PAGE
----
Surrogate Pregnancy Things You Should Be Aware Of
Having a child through surrogacy remains rather controversial, but this option is preferred by a lot of childless couples over adopting a baby because in many instances the child is genetically related to at least one parent.
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What is a surrogate?
A surrogate is a female individual who will carry a child to term and deliver this for somebody else. There are two variants of surrogacy, specifically, traditional and gestational. A traditional surrogate is a woman who is inseminated artificially using the sperm from the intended father. In this set up, the surrogate mother's egg is used, and is thus, the biological mother of the baby. A gestational surrogate in contrast will receive an embryo created from the intended parents' gamete cells, or from donors, and carries it to term. A gestational surrogate is also referred to as a birth mother, and has no genetic link to the child.
Who makes use of surrogacy?
A woman can decide to use a surrogate if disorders which involve the uterus make it challenging, unsafe, or impossible to carry a baby. Ladies who have had a hysterectomy can also use a surrogate. Certain health conditions that make having a baby risky such as major heart disease may also opt to have a baby through a surrogate.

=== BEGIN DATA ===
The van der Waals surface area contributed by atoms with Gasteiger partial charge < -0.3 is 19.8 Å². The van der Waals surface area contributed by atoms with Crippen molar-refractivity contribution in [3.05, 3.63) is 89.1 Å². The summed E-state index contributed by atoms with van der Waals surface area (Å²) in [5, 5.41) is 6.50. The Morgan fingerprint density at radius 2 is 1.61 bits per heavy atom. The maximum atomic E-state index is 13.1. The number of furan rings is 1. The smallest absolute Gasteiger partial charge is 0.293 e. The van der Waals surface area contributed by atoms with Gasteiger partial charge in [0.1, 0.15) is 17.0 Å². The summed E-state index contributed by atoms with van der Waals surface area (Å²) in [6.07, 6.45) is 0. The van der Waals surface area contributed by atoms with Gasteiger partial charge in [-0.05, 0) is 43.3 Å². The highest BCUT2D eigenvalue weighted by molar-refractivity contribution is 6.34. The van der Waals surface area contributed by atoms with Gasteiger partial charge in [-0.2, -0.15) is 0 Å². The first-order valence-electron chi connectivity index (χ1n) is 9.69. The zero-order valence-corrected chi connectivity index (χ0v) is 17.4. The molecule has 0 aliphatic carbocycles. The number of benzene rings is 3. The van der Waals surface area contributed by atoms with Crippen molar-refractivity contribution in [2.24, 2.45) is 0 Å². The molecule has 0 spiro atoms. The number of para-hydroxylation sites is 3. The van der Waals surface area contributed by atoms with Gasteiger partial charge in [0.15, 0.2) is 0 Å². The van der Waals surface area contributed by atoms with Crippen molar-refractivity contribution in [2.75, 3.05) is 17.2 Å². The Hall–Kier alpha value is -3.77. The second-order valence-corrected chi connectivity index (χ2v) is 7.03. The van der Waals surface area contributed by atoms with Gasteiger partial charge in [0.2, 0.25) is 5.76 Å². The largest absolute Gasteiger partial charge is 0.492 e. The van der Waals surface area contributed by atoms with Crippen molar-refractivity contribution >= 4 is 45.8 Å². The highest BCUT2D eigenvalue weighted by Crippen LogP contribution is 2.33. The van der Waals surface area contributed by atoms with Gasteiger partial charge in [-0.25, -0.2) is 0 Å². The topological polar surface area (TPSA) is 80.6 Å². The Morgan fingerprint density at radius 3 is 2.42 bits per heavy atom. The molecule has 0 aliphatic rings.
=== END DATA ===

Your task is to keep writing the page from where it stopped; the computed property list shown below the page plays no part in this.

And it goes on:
How do I find an ideal surrogate?
Most people turn to a gay surrogacy to find possible surrogates. An estimated 100 agencies are now in operation in the United States alone, and these act as go-betweens, assisting would-be moms and dads look for the ideal surrogate, make the essential arrangements, and collect fees and pay off the expenses incurred throughout the pregnancy of the surrogate.
In most countries, there are no laws as to who are eligible to become surrogate mothers. Then again, it is wise to choose a surrogate who is no younger than 21 years old, has already delivered one healthy baby at least one time, has passed a psychological screening, and is willing to sign a contract that details her roles during the pregnancy and that she will give up the baby to the intended parents after delivery.
Other things to consider
Keep in mind that parental rights are not guaranteed for couples getting a child through surrogate pregnancy. Reproductive legislation and the very concept of "parenthood" keep on changing. To protect your rights as would-be-parents and the rights of the baby you are praying to have, it is advisable to have a lawyer who is experienced in these matters in your country. Getting a lawyer will ensure that you obtain legal custody of the baby and that legal troubles will be avoided later on.